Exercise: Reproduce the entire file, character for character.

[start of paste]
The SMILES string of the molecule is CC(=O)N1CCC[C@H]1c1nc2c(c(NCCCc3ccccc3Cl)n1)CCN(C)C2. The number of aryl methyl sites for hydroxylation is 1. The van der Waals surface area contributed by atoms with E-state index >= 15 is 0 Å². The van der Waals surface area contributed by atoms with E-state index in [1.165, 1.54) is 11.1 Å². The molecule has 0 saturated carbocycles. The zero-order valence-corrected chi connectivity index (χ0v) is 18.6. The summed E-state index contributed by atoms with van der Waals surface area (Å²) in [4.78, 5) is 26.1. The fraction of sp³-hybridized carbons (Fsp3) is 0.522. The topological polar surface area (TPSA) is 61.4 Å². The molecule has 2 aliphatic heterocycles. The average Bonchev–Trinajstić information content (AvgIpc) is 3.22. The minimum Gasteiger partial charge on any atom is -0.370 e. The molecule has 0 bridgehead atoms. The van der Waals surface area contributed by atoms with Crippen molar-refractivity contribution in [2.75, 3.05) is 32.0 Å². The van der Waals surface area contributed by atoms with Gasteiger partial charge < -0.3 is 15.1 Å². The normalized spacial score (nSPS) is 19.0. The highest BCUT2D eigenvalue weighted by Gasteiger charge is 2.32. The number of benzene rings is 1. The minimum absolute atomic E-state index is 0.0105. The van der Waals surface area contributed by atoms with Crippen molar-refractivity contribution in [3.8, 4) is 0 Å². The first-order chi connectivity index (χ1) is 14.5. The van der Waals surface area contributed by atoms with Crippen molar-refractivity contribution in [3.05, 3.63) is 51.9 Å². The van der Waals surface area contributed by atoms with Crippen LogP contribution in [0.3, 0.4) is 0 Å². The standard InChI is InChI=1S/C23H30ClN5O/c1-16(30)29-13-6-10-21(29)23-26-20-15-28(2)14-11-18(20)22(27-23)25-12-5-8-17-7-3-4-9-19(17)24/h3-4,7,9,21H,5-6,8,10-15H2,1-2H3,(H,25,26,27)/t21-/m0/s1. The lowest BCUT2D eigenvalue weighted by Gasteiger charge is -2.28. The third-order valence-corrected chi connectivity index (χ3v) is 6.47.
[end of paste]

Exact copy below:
The SMILES string of the molecule is CC(=O)N1CCC[C@H]1c1nc2c(c(NCCCc3ccccc3Cl)n1)CCN(C)C2. The number of aryl methyl sites for hydroxylation is 1. The van der Waals surface area contributed by atoms with E-state index >= 15 is 0 Å². The van der Waals surface area contributed by atoms with E-state index in [1.165, 1.54) is 11.1 Å². The molecule has 0 saturated carbocycles. The zero-order valence-corrected chi connectivity index (χ0v) is 18.6. The summed E-state index contributed by atoms with van der Waals surface area (Å²) in [4.78, 5) is 26.1. The fraction of sp³-hybridized carbons (Fsp3) is 0.522. The topological polar surface area (TPSA) is 61.4 Å². The molecule has 2 aliphatic heterocycles. The average Bonchev–Trinajstić information content (AvgIpc) is 3.22. The minimum Gasteiger partial charge on any atom is -0.370 e. The molecule has 0 bridgehead atoms. The van der Waals surface area contributed by atoms with Crippen molar-refractivity contribution in [2.75, 3.05) is 32.0 Å². The van der Waals surface area contributed by atoms with Gasteiger partial charge < -0.3 is 15.1 Å². The normalized spacial score (nSPS) is 19.0. The highest BCUT2D eigenvalue weighted by Gasteiger charge is 2.32. The number of benzene rings is 1. The minimum absolute atomic E-state index is 0.0105. The van der Waals surface area contributed by atoms with Crippen molar-refractivity contribution in [3.8, 4) is 0 Å². The first-order chi connectivity index (χ1) is 14.5. The van der Waals surface area contributed by atoms with Crippen molar-refractivity contribution in [3.05, 3.63) is 51.9 Å². The van der Waals surface area contributed by atoms with Crippen LogP contribution in [0.3, 0.4) is 0 Å². The standard InChI is InChI=1S/C23H30ClN5O/c1-16(30)29-13-6-10-21(29)23-26-20-15-28(2)14-11-18(20)22(27-23)25-12-5-8-17-7-3-4-9-19(17)24/h3-4,7,9,21H,5-6,8,10-15H2,1-2H3,(H,25,26,27)/t21-/m0/s1. The lowest BCUT2D eigenvalue weighted by Gasteiger charge is -2.28. The third-order valence-corrected chi connectivity index (χ3v) is 6.47.